Supporting organizational culture change by identifying, articulating, and troubleshooting group values

Being able to articulate core values is important at multiple levels of organizational structure - at the team level, department level, and institutional level. But how do you communicate about values in a way that is grounded, actionable, and accountable? And once you’ve articulated your values, how do you support the culture change needed to bring those values to action? Successful culture change efforts usually reflect a shift in underlying values - and when they stall it can be helpful to revisit some of the values that may be contributing to a resistance to change. In the second part of this workshop we will move from discussing how to define core values to how to diagnose when values may be acting in opposition to our stated goals. In this workshop we will:

  • Guide participants to reflect about their own experiences of articulating values and leading culture change efforts within their organizations or other communities in which they participate.
  • Share and apply two frameworks via small group activities on
    • how to identify and articulate core values through the creation of group values statements and
    • how to identify and describe how values support or hinder culture change in your organization and communities.
  • Highlight additional resources to support ongoing conversations

Participants will leave feeling more able to engage in discussions about values and culture within their own organizations, including being equipped with two frameworks that can be used as starting points. They’ll also have gained perspective on some of the common pitfalls of values-led work.


Lou Woodley is Director of the Center for Scientific Collaboration and Community Engagement (CSCCE), a research and training center to support the human infrastructure for successful team science. A trained scientist, she has over a decade of experience in scientific community-building, communications, and event organization. She combines providing training and resources for scientific community engagement professionals with research into these emerging facilitator roles. Lou led the development of the curriculum for the CSCCE Community Engagement Fellows Program, which includes community strategy, programming, and engagement components, and materials focused on culture and organizational change. She is also co-PI on diversity initiatives funded by the National Science Foundation through the INCLUDES program.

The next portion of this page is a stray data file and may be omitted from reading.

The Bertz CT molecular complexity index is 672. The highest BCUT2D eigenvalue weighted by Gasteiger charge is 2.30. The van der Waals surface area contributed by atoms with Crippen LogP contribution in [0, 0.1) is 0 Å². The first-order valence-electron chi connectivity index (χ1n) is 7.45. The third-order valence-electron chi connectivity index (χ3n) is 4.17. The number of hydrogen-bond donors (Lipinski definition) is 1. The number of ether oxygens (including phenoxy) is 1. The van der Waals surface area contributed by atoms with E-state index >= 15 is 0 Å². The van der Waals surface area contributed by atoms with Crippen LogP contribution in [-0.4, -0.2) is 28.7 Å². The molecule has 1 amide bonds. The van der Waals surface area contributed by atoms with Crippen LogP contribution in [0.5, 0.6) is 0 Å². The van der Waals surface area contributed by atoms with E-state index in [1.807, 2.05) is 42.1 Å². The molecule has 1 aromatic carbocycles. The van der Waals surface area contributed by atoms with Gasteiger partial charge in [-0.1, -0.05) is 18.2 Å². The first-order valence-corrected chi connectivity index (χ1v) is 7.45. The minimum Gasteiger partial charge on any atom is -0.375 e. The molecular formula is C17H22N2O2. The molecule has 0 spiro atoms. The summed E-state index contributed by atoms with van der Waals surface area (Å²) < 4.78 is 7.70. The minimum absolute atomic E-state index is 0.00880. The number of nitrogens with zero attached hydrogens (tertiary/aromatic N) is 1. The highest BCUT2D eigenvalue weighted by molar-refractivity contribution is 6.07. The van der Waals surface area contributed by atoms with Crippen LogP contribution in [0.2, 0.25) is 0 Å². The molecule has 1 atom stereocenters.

Chiara Bertipaglia is the Assistant Director of Scientific Programs at Columbia University's Zuckerman Mind Brain Behavior Institute, where she develops and runs targeted scientific, technical, and professional development programs for scientists at diverse career levels to foster collaboration, skills development, and community building. As a 2019 CSCCE Community Engagement Fellow, she has and continues to advocate for inclusive and safer scientific communities, aiming to establish a welcoming and supportive professional and social environment.